A first meeting between Nastase and Medgyessy in Romania in July was hailed as a big step toward better relations. The fact that Medgyessy himself was born in Romania and spent his first years in Bucharest, together with his knowledge of Romanian, further added to establishing a more relaxed, even warm, relationship between the two governments.

Geoana and Kovacs today said the two countries have overcome what they called "the difficult moment" of the adoption of the status law. Kovacs also stated Hungary's support for Romania's NATO bid.

Furthermore, the two foreign ministers announced that Romania and Hungary intend to sign a strategic partnership agreement during Nastase's visit to Budapest, which, according to unnamed officials, could occur next month.

Geoana said, "I understand that [the strategic-partnership agreement] is in its final stage of evaluation by Budapest experts. Prime Minister Adrian Nastase has received with very much interest -- and actually accepted -- his Hungarian counterpart's invitation to go on an official visit to Budapest and sign the document, which represents the accession of both countries together in Europe and NATO -- together in the 21st-century Europe."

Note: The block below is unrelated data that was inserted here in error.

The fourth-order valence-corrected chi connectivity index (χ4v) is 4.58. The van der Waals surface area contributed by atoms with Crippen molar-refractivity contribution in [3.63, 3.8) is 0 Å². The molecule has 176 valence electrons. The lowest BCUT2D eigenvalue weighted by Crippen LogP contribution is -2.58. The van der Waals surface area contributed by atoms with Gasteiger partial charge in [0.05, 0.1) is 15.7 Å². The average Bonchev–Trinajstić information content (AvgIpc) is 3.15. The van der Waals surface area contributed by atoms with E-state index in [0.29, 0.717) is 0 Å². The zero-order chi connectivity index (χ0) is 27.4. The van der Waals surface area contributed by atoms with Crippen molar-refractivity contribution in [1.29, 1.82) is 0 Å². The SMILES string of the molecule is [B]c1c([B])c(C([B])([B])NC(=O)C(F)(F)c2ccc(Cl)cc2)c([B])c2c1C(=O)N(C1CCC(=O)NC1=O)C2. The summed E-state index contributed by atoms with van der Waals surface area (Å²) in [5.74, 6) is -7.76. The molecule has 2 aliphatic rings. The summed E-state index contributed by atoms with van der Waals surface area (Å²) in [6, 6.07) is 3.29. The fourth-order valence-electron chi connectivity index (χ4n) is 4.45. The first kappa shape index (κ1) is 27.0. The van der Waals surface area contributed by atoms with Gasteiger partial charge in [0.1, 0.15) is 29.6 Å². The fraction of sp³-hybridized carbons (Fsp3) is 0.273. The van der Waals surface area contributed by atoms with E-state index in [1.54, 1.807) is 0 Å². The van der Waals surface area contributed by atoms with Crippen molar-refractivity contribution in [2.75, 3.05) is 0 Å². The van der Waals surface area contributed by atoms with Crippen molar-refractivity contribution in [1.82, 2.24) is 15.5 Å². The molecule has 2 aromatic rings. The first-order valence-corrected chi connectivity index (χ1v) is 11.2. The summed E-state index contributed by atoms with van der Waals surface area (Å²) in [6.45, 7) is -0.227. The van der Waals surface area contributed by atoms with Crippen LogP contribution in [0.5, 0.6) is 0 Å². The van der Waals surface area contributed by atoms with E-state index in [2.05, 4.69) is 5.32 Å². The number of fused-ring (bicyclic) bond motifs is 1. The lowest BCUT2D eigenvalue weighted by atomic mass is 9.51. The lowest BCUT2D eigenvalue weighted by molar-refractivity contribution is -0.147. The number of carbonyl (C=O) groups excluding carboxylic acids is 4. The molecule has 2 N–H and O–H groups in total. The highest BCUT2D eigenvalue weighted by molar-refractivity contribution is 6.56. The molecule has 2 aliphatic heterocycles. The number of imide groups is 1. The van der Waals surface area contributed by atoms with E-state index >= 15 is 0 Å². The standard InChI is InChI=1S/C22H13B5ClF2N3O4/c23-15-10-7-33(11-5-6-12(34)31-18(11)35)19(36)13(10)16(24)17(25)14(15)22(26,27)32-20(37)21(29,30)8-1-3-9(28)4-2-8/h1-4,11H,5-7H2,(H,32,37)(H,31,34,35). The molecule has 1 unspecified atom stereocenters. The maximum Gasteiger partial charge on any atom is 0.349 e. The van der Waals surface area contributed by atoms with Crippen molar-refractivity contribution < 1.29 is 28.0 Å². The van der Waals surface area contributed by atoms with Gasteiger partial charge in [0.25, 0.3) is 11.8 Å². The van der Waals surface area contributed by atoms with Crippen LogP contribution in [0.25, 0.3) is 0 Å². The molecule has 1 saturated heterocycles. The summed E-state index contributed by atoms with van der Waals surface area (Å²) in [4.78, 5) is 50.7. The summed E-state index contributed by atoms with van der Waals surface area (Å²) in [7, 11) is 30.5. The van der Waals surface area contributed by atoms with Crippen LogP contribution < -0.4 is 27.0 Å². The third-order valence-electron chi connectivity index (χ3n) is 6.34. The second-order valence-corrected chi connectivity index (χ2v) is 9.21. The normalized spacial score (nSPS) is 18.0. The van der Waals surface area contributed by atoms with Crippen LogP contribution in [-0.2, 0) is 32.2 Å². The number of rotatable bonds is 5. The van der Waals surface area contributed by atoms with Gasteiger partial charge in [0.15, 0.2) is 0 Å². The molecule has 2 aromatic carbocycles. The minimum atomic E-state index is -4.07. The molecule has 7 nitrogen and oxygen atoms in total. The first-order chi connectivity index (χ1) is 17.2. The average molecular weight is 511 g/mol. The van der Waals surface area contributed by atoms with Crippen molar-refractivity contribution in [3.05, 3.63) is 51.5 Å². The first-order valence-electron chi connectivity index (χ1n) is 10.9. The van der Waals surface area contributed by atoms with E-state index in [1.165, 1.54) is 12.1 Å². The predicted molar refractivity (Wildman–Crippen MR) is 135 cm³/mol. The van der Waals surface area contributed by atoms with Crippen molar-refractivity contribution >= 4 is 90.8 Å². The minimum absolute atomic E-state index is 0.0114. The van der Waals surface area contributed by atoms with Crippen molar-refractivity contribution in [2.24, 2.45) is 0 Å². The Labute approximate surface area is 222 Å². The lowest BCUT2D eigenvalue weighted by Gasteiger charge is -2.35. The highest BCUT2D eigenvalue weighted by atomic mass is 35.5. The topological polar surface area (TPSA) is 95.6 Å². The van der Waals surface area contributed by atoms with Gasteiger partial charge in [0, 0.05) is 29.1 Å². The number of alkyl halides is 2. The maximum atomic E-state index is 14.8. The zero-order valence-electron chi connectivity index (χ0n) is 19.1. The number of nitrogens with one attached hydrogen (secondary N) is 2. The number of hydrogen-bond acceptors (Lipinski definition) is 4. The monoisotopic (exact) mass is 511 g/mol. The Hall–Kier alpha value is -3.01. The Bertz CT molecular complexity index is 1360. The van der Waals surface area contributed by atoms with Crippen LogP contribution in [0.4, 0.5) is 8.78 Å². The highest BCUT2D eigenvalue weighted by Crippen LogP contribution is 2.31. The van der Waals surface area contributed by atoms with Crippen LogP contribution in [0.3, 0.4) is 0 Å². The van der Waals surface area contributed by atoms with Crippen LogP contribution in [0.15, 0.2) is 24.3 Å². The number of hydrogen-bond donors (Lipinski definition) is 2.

Geoana also hailed improvement in the treatment of the small ethnic Romanian minority in Hungary and spoke about the need to improve economic cooperation, which in his opinion should become the focus of Romanian-Hungarian relations. Kovacs also announced that Hungarian President Ferenc Madl is due to visit Bucharest next month.